Positive Response to Japan-South Korea Summit but Kishida’s Approval Rating Unchanged

The Yomiuri Shimbun

The summit meeting between Prime Minister Fumio Kishida and South Korean President Yoon Suk Yeol was highly rated by 65% of respondents in a nationwide public opinion poll conducted by The Yomiuri Shimbun from March 17-19, although 24% did not rate it highly.

Despite this, the approval rating for Kishida’s cabinet was 42%, almost unchanged from 41% in the previous poll conducted February 17-19. The disapproval rate was 43% (down from 47% in the previous poll).

As for the South Korean government’s solution to the legal issue of former wartime requisitioned workers from the Korean Peninsula, 58% rated it positively, which was higher than the 31% who said they did not. The South Korean government announced a solution on March 6, in which a South Korean foundation will pay an amount equivalent to the compensation that the two defendant Japanese firms were ordered to pay.

Regarding future relations between the two countries, 32% expected them to improve, 4% said they will worsen and 61% expected them to remain unchanged.

As for the issues respondents want the Kishida administration to prioritize (with multiple answers allowed), 90% cited “economy and employment,” “high prices” were cited by 85%, “pensions and other social security” by 78% and “falling birth rate” by 74%. Regarding the House of Councillors’ decision to expel GaaSyy, real name Yoshikazu Higashitani, 91% of respondents said it was appropriate.

The poll showed that 74% positively rated the government’s decision to leave it up to individuals whether they wear a mask to protect against the coronavirus from mid-March, far more than the 24% who were not positive.

Ninety-two percent said they felt the burden of high prices on household finances, and 55% of those said they felt it “a lot.” The fact that the Bank of Japan’s incoming governor, Kazuo Ueda, has indicated his intention to continue the large-scale monetary easing was appreciated by 57%, while 23% were negative toward it.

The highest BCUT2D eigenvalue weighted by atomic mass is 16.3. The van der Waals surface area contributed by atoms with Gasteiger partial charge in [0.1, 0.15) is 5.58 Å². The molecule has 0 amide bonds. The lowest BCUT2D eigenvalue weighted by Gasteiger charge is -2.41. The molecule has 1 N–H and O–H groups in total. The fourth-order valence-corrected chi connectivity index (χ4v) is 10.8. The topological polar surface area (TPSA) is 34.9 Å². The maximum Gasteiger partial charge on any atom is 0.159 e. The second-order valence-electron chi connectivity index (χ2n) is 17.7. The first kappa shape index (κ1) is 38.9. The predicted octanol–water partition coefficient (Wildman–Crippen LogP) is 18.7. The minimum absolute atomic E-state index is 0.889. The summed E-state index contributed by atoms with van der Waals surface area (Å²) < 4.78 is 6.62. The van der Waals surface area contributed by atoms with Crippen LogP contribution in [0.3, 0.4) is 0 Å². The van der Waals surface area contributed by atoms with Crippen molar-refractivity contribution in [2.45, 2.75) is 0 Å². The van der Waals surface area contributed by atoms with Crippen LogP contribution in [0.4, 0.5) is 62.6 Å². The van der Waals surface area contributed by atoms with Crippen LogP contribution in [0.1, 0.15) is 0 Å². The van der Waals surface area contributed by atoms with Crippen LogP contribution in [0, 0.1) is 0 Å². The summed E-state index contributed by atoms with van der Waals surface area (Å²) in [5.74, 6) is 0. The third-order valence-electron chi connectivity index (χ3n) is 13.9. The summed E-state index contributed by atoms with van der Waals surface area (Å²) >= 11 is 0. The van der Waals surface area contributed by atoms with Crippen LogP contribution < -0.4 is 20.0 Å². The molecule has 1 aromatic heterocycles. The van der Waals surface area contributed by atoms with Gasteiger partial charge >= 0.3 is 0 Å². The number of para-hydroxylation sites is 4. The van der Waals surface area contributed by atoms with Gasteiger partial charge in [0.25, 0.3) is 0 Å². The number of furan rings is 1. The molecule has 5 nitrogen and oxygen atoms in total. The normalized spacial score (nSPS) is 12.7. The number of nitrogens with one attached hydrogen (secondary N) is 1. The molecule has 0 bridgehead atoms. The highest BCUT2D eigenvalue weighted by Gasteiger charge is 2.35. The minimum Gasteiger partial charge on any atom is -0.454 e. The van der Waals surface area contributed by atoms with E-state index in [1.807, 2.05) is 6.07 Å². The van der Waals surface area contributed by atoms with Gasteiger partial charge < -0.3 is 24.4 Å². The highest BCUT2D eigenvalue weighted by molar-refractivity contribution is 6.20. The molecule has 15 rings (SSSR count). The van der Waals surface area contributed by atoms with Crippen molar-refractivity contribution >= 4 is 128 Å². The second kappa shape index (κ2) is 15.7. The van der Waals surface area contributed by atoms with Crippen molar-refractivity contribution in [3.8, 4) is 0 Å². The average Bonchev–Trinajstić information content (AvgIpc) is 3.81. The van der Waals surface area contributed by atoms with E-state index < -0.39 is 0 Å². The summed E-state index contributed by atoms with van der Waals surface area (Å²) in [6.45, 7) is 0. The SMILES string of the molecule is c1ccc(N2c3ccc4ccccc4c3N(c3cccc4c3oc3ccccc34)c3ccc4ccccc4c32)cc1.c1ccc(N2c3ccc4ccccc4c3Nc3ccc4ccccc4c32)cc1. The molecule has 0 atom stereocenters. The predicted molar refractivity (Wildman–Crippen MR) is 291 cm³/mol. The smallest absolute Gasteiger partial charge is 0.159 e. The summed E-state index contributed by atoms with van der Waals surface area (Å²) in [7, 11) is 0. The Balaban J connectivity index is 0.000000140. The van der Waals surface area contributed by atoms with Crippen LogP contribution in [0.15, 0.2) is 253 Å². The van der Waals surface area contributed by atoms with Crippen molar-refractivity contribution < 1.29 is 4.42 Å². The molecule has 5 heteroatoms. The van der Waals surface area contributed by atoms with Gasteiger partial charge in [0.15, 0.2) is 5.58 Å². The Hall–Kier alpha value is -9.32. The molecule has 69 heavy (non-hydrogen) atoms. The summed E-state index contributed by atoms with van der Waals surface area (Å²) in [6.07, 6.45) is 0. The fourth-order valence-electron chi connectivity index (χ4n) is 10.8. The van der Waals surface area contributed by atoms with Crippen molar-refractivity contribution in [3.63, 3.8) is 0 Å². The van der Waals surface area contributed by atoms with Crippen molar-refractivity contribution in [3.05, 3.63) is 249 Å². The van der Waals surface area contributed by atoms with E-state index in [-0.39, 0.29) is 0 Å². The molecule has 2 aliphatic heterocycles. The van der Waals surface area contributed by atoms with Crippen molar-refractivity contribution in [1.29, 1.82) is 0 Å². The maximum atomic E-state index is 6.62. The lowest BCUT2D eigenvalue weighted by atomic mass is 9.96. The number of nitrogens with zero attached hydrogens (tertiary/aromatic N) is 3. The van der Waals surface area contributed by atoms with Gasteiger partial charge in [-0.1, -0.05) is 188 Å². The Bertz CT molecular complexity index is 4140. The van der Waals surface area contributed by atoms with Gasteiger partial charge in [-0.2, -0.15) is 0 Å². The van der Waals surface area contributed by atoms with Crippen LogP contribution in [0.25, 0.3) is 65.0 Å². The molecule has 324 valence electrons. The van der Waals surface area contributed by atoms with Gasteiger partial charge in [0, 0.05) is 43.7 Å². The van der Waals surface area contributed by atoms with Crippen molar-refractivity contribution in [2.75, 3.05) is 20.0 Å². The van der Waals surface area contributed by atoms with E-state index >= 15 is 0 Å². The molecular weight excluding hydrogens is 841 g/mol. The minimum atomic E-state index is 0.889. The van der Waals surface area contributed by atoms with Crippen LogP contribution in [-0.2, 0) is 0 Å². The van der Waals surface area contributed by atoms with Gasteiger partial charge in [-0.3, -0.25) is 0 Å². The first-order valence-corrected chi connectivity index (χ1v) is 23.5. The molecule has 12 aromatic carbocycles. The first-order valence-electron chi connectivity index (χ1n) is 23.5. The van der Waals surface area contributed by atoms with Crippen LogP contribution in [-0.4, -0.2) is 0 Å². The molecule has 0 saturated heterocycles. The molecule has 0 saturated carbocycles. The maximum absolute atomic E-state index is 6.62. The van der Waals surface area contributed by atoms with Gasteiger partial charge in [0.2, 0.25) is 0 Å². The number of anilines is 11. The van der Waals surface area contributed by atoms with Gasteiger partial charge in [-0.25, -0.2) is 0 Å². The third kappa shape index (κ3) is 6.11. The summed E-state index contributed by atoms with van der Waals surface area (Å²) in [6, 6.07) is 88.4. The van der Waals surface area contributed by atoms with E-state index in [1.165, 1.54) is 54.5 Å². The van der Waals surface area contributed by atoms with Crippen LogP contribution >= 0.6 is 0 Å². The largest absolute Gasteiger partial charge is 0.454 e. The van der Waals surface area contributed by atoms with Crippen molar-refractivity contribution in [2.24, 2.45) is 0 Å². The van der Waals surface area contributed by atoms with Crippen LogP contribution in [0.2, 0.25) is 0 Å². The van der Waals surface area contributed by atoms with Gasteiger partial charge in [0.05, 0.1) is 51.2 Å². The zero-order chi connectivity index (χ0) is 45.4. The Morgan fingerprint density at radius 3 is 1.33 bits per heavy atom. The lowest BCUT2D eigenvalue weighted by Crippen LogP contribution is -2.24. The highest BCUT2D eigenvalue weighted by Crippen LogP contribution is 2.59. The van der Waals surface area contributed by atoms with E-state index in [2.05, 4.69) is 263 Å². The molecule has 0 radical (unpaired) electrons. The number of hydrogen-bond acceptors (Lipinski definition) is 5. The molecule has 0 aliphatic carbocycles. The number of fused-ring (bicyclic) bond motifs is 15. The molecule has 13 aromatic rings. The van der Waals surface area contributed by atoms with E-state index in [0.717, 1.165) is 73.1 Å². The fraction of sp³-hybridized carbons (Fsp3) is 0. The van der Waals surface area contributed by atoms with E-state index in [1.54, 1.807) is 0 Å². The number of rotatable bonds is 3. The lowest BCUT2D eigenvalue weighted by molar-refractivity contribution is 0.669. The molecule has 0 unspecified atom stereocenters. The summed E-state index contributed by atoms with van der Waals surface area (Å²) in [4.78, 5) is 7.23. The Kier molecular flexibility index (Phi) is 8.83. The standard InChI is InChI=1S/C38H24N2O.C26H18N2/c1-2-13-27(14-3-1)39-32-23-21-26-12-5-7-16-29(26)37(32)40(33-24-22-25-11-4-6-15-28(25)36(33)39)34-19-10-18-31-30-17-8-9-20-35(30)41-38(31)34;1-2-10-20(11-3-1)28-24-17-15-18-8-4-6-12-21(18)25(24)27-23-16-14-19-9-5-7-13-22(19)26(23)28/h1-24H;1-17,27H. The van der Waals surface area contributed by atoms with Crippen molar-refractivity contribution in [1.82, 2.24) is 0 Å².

When asked which party respondents supported, 35% chose the Liberal Democratic Party, unchanged from February, and 5% chose the Constitutional Democratic Party of Japan and other parties, down 1 point from the previous poll. Those who supported no particular party accounted for 42%, up from 39%.

High expectations by older generations

Middle-aged people and older generations, who have traditionally held harsher views on South Korea, tended to approve recent moves to improve relations between Japan and South Korea.

Regarding Thursday’s summit meeting between Japan and South Korea, 69% of those aged 60 and over and 66% of those aged 40-59 rated it positively, which is approximately 10 percentage points higher than the 56% of those aged 18-39. As for future relations between Japan and South Korea, 37% of those aged 60 and over, and 32% of 40-59 expected them to improve, compared with 25% of the 18-39 age group.

A series of Korean responses, such as Yoon’s solution to the problem of lawsuits by former wartime requisitioned workers, appear to have come as a surprise to the middle-aged and older generations.

In a joint survey conducted by The Yomiuri Shimbun and a South Korean newspaper in May last year, 70% of those aged 60 and over and 71% of those aged 40-59 said they did not trust South Kore1a “much” or “at all.” On the other hand, only 59% of those aged 18-39 said the same, and the younger generation were not as harsh in their views of South Korea, being more exposed to Korean trends and music.